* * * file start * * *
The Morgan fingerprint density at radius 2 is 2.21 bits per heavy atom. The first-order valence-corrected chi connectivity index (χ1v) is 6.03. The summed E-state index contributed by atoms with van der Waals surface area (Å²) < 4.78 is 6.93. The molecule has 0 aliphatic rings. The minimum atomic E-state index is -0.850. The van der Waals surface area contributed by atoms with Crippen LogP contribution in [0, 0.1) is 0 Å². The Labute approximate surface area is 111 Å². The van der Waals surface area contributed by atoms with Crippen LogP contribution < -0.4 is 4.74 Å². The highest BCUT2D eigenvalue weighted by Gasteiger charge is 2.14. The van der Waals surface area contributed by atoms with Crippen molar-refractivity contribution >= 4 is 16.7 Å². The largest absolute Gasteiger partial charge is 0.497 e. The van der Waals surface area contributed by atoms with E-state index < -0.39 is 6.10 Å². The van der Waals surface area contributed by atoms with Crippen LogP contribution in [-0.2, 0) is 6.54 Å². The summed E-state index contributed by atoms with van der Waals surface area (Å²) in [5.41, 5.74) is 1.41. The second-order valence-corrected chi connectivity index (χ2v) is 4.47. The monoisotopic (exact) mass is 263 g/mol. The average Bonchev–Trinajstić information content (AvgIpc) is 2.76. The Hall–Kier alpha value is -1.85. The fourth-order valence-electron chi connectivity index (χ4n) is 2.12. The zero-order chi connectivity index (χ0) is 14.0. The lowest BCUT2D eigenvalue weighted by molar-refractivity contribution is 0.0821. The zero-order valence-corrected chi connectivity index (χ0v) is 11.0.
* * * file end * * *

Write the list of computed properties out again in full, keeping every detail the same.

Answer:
The Morgan fingerprint density at radius 2 is 2.21 bits per heavy atom. The first-order valence-corrected chi connectivity index (χ1v) is 6.03. The summed E-state index contributed by atoms with van der Waals surface area (Å²) < 4.78 is 6.93. The molecule has 0 aliphatic rings. The minimum atomic E-state index is -0.850. The van der Waals surface area contributed by atoms with Crippen LogP contribution in [0, 0.1) is 0 Å². The Labute approximate surface area is 111 Å². The van der Waals surface area contributed by atoms with Crippen LogP contribution < -0.4 is 4.74 Å². The highest BCUT2D eigenvalue weighted by Gasteiger charge is 2.14. The van der Waals surface area contributed by atoms with Crippen molar-refractivity contribution >= 4 is 16.7 Å². The largest absolute Gasteiger partial charge is 0.497 e. The van der Waals surface area contributed by atoms with E-state index < -0.39 is 6.10 Å². The van der Waals surface area contributed by atoms with Crippen LogP contribution in [-0.2, 0) is 6.54 Å². The summed E-state index contributed by atoms with van der Waals surface area (Å²) in [5.41, 5.74) is 1.41. The second-order valence-corrected chi connectivity index (χ2v) is 4.47. The monoisotopic (exact) mass is 263 g/mol. The average Bonchev–Trinajstić information content (AvgIpc) is 2.76. The Hall–Kier alpha value is -1.85. The fourth-order valence-electron chi connectivity index (χ4n) is 2.12. The zero-order chi connectivity index (χ0) is 14.0. The lowest BCUT2D eigenvalue weighted by molar-refractivity contribution is 0.0821. The zero-order valence-corrected chi connectivity index (χ0v) is 11.0.